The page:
‘It’s the gift that keeps on giving’

Strike up the band, because former Saturday Night Live castmates Maya Rudolph and Andy Samberg are back together again. And wherever they go, music follows… literally. As the hosts of Peacock’s new holiday-themed competitive reality series, Baking It, the duo frequently burst out into impromptu — and entirely improvised — songs. “There is quite a bit of singing,” Rudolph admits to Yahoo Entertainment, right before she and Samberg demonstrate their musical bonafides. (Watch them trade verses in our video interview above.)

Rudolph and Samberg’s musical skills set them apart from Amy Poehler and Nick Offerman, the co-hosts of NBC’s Making It series that Baking It is spun-off from. “Andy is a recording artist and Nick is not, so I think we’re good,” Rudolph says of how they’d fare in a singing showdown with their crafty rivals. But Samberg adds they’d be at a loss if their inter-show competition involved any kind of power tools or, for that matter, cooking utensils. “I would say Nick is a ten out of ten for master crafting. As a baker, I’m probably like a one out of ten.”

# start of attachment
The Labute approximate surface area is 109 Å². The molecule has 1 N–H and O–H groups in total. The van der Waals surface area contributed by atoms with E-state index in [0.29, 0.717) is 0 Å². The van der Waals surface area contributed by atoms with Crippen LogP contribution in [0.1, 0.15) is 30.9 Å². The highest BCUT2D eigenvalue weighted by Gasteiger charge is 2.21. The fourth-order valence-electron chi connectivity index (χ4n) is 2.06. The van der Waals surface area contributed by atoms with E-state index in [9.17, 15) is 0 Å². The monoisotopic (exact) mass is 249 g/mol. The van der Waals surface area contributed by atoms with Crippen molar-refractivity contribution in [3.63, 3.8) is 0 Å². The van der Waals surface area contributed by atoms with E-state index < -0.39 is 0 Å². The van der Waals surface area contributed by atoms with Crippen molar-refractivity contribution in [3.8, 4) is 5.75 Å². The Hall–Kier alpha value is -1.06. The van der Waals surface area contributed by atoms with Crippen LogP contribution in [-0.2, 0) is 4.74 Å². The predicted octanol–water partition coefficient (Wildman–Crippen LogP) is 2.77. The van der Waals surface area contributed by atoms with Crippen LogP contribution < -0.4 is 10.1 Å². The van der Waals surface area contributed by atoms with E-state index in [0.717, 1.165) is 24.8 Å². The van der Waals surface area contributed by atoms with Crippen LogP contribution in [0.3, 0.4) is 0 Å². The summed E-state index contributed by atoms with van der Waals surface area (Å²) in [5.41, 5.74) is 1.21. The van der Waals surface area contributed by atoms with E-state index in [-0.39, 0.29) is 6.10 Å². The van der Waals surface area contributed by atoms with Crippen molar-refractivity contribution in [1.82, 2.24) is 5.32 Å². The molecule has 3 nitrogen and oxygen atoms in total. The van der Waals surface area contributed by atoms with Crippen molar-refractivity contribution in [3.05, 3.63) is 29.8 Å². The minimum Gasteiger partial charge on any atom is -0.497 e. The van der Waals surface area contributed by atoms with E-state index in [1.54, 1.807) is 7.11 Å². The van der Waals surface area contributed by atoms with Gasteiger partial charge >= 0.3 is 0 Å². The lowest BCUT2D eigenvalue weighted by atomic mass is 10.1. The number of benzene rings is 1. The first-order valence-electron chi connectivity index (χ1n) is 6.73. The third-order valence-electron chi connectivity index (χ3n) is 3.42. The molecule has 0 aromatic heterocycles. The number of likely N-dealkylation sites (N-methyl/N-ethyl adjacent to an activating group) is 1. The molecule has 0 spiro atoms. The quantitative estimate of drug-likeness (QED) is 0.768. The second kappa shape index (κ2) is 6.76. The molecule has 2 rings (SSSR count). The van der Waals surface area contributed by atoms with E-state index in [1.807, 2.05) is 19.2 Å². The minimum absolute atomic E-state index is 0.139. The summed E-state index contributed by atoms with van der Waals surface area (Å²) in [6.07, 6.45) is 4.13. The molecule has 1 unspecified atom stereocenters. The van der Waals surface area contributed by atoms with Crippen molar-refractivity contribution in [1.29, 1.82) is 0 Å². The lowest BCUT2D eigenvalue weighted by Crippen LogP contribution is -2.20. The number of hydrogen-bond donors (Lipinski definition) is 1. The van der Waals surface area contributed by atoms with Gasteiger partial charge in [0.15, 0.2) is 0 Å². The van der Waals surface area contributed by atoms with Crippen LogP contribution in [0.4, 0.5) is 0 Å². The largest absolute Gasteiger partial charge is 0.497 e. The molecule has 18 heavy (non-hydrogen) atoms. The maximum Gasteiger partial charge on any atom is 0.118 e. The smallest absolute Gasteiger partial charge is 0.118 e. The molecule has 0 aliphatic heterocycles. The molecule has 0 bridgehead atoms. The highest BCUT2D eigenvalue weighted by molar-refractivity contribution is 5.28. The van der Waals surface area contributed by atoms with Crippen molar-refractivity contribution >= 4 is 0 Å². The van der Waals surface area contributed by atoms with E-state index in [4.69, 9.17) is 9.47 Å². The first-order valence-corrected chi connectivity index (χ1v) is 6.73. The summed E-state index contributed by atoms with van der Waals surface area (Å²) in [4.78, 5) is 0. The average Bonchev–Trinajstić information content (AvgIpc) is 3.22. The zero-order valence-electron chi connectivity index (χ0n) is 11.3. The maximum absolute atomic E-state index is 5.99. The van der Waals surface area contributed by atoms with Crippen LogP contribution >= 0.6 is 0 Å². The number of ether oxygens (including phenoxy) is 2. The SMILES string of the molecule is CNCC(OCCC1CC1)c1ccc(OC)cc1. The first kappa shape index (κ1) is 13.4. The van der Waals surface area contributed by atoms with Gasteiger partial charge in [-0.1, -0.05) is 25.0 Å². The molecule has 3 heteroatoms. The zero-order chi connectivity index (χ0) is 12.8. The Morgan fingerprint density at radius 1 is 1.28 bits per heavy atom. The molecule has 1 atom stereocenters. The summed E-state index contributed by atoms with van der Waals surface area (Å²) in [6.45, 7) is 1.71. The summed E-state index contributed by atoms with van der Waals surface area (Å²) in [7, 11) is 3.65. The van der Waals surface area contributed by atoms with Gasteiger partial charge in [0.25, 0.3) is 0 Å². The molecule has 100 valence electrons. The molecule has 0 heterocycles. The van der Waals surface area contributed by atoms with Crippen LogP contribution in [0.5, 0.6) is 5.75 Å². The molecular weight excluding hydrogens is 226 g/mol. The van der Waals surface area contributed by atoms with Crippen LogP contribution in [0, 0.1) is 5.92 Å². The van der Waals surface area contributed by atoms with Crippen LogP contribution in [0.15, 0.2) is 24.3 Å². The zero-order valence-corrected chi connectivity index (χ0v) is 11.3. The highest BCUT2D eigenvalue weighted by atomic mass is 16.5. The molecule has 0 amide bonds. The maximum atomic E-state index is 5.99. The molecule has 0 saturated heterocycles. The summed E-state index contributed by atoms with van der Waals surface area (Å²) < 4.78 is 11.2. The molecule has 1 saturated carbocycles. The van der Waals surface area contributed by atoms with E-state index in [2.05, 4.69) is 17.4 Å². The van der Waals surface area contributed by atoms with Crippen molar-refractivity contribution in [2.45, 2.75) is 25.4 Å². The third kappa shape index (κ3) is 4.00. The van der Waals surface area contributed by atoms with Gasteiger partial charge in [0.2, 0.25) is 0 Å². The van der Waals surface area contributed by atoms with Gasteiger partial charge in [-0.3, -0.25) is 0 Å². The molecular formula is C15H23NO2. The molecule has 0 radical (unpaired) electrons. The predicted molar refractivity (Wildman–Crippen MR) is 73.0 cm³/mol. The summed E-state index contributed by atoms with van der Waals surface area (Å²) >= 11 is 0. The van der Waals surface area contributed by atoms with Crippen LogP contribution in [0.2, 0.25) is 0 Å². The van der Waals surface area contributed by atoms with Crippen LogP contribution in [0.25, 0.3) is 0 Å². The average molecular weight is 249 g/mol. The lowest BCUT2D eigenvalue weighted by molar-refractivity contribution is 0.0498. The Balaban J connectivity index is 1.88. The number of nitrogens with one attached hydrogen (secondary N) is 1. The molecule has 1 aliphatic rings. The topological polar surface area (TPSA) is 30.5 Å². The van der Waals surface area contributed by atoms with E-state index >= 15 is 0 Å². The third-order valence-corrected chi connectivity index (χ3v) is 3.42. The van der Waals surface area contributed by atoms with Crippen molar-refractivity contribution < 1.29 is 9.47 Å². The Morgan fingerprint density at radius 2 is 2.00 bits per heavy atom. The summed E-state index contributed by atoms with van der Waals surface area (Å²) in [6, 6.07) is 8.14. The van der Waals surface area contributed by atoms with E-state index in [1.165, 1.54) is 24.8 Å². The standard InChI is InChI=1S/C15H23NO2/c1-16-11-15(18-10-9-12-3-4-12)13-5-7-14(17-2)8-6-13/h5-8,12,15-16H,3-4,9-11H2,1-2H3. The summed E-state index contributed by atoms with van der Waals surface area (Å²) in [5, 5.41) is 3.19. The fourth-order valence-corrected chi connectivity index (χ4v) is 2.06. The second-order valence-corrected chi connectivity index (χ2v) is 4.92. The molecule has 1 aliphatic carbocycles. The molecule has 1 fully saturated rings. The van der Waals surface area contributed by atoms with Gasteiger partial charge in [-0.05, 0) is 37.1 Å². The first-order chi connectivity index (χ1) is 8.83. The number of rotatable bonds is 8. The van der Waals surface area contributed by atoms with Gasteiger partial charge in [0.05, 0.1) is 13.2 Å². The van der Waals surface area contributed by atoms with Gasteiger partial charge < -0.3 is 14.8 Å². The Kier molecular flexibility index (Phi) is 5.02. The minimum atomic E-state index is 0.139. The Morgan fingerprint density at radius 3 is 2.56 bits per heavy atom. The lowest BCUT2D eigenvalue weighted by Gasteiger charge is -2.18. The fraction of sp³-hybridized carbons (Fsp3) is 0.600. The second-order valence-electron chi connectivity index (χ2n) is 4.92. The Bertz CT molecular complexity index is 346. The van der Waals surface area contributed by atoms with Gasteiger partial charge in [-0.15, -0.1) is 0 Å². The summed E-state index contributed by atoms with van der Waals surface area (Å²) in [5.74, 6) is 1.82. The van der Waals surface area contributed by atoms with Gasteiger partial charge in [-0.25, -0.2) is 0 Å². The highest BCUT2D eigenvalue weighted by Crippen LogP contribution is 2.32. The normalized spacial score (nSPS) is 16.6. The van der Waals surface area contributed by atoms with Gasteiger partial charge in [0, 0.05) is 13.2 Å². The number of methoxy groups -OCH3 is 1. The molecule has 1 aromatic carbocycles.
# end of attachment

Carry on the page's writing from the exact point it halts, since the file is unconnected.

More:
Maya Rudolph and Andy Samberg are the hosts of the new Peacock series Baking It. (Photo: Jordin Althaus/Peacock)

Of course, hosting a reality series isn’t all singing and dancing — Rudolph and Samberg also have to give the hook to seven of the eight teams of two hoping to win the $50,000 cash prize and title of Baking It champion. It should be noted that the choice of who to chop isn’t ultimately up to them: Instead a quartet of kindly — but ruthless — baking grandmothers get to declare the winners and losers of every round. But they are the ones who have to ask the losing teams to leave the baking premises, and both admit to finding it difficult to say goodbye to their personal favorites. 

“We fell in love with everybody pretty quickly — much faster than anticipated,” Rudolph reveals. “It’s painful to watch people leave… you get deeply invested right away and you have some of your favorites and then sometimes people surprise you.” Adds Samberg, “As it got deeper and deeper in, it became more of, ‘I don’t want them to go!’ It gets a little more emotional and intense than you would expect. But it’s that summer camp kind of intensity where it’s just this group for a bit of a stretch, and you don’t want to go back to school.”

Enter a competition kitchen with the new reality series, Baking It (Photo: Jordin Althaus/Peacock)

Enter a serious competition kitchen on Peacock’s Baking It. (Photo: Jordin Althaus/Peacock)

The hosts could use some time in cooking school themselves: Both say that holiday baking isn’t exactly a family pastime in their respective households. “I like to bake every once in a while,” Rudolph says. “Holiday times [are when] I get in the kitchen, but it makes me cranky. I do like to make a pie sometimes from scratch. It makes you feel good about yourself, and then I don’t do it again for like four or five years.”